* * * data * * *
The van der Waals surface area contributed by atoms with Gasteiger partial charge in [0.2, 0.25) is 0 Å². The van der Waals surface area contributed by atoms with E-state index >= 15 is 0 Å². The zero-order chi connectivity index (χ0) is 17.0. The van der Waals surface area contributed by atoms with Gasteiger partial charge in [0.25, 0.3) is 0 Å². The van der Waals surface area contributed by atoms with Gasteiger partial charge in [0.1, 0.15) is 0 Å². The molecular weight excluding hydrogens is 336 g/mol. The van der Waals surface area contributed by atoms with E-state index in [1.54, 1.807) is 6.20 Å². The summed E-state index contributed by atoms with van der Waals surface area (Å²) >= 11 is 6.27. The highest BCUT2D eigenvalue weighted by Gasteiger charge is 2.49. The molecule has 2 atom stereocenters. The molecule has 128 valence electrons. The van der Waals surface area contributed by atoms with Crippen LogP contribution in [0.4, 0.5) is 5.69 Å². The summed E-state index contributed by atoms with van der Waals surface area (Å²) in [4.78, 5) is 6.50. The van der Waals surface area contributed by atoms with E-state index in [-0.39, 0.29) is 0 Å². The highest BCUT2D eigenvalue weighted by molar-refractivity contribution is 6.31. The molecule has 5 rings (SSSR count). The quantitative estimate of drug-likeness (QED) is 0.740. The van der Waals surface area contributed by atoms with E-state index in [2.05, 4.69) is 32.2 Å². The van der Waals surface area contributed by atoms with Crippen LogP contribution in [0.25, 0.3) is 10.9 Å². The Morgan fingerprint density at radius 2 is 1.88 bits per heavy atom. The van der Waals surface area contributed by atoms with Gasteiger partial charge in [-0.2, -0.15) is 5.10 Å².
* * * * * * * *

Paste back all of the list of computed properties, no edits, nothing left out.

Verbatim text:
The van der Waals surface area contributed by atoms with Gasteiger partial charge in [0.2, 0.25) is 0 Å². The van der Waals surface area contributed by atoms with E-state index >= 15 is 0 Å². The zero-order chi connectivity index (χ0) is 17.0. The van der Waals surface area contributed by atoms with Gasteiger partial charge in [0.25, 0.3) is 0 Å². The van der Waals surface area contributed by atoms with Gasteiger partial charge in [0.1, 0.15) is 0 Å². The molecular weight excluding hydrogens is 336 g/mol. The van der Waals surface area contributed by atoms with E-state index in [1.54, 1.807) is 6.20 Å². The summed E-state index contributed by atoms with van der Waals surface area (Å²) >= 11 is 6.27. The highest BCUT2D eigenvalue weighted by Gasteiger charge is 2.49. The molecule has 2 atom stereocenters. The molecule has 128 valence electrons. The van der Waals surface area contributed by atoms with Crippen LogP contribution in [0.4, 0.5) is 5.69 Å². The summed E-state index contributed by atoms with van der Waals surface area (Å²) in [4.78, 5) is 6.50. The van der Waals surface area contributed by atoms with E-state index in [-0.39, 0.29) is 0 Å². The highest BCUT2D eigenvalue weighted by molar-refractivity contribution is 6.31. The molecule has 5 rings (SSSR count). The quantitative estimate of drug-likeness (QED) is 0.740. The van der Waals surface area contributed by atoms with E-state index in [2.05, 4.69) is 32.2 Å². The van der Waals surface area contributed by atoms with Crippen LogP contribution in [0.25, 0.3) is 10.9 Å². The Morgan fingerprint density at radius 2 is 1.88 bits per heavy atom. The van der Waals surface area contributed by atoms with Gasteiger partial charge in [-0.2, -0.15) is 5.10 Å².